"Seems pretty unreliable," she muttered. Maybe Marcus could still be here if the king hadn't gone for the easy route.
"Well, I can understand why the king did that. But it probably would have helped to have a backup plan."
Elise picked up her basket and hitched it up against her hip, "Well, I've got to go bring these back in. It was good seeing you Tim."
Tim grinned widely at her, "Always a pleasure, Elise."
When Elise returned from the orchard, a basket full of apples in tow, she found her friends gathered around the kitchen fire. They were unusually silent and some had tears glimmering around the edges of their eyes. Something's wrong, her eyes darted around the room. To her relief there was no one missing and no one looked hurt.
"What's going on?" Elise asked.
"Elise," Cara engulfed Elise in a comforting embrace. "Honey, I'm so sorry."
"Why?" Elise pulled away. Everyone was looking at her with pity, she didn't like it. It reminded her of the time when Marcus had pushed her into the mud when she was seven and everyone had coddled her when what she really wanted to do was go back and punch Marcus in the face.
Fred put a hand on her shoulder, "Elise, there's no easy way to put this…but Prince Marcus's ship was lost in a storm. He never arrived at the wedding."
The news felt like a blow to the stomach. For a moment, Elise couldn't breathe and was robbed of strength in her legs. Elise collapsed on a chair and felt her own blood beat loudly through her ears. Her heart burned as if poison had been injected into it, but her body felt cold.
"No one," Elise gulped for air, "Survived?"
"There have been survivors," Fred looked grim, "But there's been no sign of the prince." He put an arm around her shoulder. "I'm sorry, Elise."
Why is everyone saying that they're sorry? Elise stared in her lap. Sorry meant broken glass, hurt feelings, things that could be fixed. If Marcus was truly gone, there was no way that could be fixed. Nothing could bring Marcus back. Two moist trails dripped down her face and onto the skirt of her dress. Her eyes screwed shut and squeezed more tears out. Elise hunched over and began to sob, her cries thick from her swollen throat. She was sobbing so hard she couldn't take in air and it only made her cry harder. Cara didn't say anything and rubbed her daughter's back. There was nothing she could say in a situation like this.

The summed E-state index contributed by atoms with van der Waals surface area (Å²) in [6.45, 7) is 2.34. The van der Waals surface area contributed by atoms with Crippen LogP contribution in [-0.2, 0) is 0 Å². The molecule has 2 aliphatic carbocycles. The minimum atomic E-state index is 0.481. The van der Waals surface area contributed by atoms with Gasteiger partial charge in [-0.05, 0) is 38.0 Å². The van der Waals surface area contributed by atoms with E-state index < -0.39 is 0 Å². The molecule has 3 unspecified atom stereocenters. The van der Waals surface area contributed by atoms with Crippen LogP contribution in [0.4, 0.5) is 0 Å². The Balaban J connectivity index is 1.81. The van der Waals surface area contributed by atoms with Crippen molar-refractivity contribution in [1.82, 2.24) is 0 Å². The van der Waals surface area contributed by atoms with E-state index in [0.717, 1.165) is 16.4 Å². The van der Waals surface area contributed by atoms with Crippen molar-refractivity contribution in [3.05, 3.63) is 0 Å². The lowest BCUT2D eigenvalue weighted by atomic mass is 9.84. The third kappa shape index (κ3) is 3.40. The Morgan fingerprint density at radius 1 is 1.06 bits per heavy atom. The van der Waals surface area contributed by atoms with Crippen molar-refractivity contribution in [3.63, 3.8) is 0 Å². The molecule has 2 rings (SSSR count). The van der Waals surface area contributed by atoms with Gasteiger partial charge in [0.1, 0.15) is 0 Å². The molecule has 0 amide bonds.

Elise was shaking from anger. At herself for hurting him like that before he left. At the king for being so stupid to rely on someone else to protect his kingdom for him. If he hadn't done that, Marcus wouldn't have had to shoulder the burden like this. It was wrong, it was all so wrong!
Marcus would never return. Nothing would ever be the same again.
A week passed by in mourning. The entire palace had an air of heavy grief blanketing it, smothering it. The king had locked himself in his inner chambers, only seeing his advisors and signing things occasionally. More often, servants would be turned away in a great flurry of anger and sadness.
The candles around portraits of Marcus had been snuffed in reverence. His painted eyes stared out from a darkened place on the walls.
Those close to Marcus seemed unable to understand or swallow that he was truly gone. For Elise, Marcus had been a simple fact of life. A being who seemed immortal simply by his infuriating stubbornness. She did not know how to deal with the circumstances.
"So she's just been sitting there, peeling potatoes the whole time?" Maurice peered into the kitchen. And just as he had been told, Elise was sitting sullenly in a corner, peeling potatoes.
"One time, we tried to take the unpeeled ones away from her, and she started to sob again," Fred shook his head in pity.
"Sir, could you tell us what land we are in?" Marcus pulled himself to the front of the cart, shakily supporting himself as it moved roughly.
"You're not in any land. This is middle island territory," the old man snorted.
Marcus muttered to himself, "Of course."
Of course he would not be back in his own kingdom, but end up in a land where he was nearly powerless and quite possibly hated.
Author's note: I was kind of intent on letting TDC go, but I thought of something. I will put up the chapters I have, most are incomplete and bare like this one. But I want to finish it. I have a new story brewing: Court of the Mirror Queen and that is my main focus right now because I have fallen in love with the characters, but TDC is definitely still on my mind. I have decided that Elise, in order for THIS plot to advance, needs to leave the palace. However reading TDC again, even this chapter, made me realize how much my writing has changed in less than a year. TDC will under go a rewrite, but after it is finished, I suppose. Thank you for reading!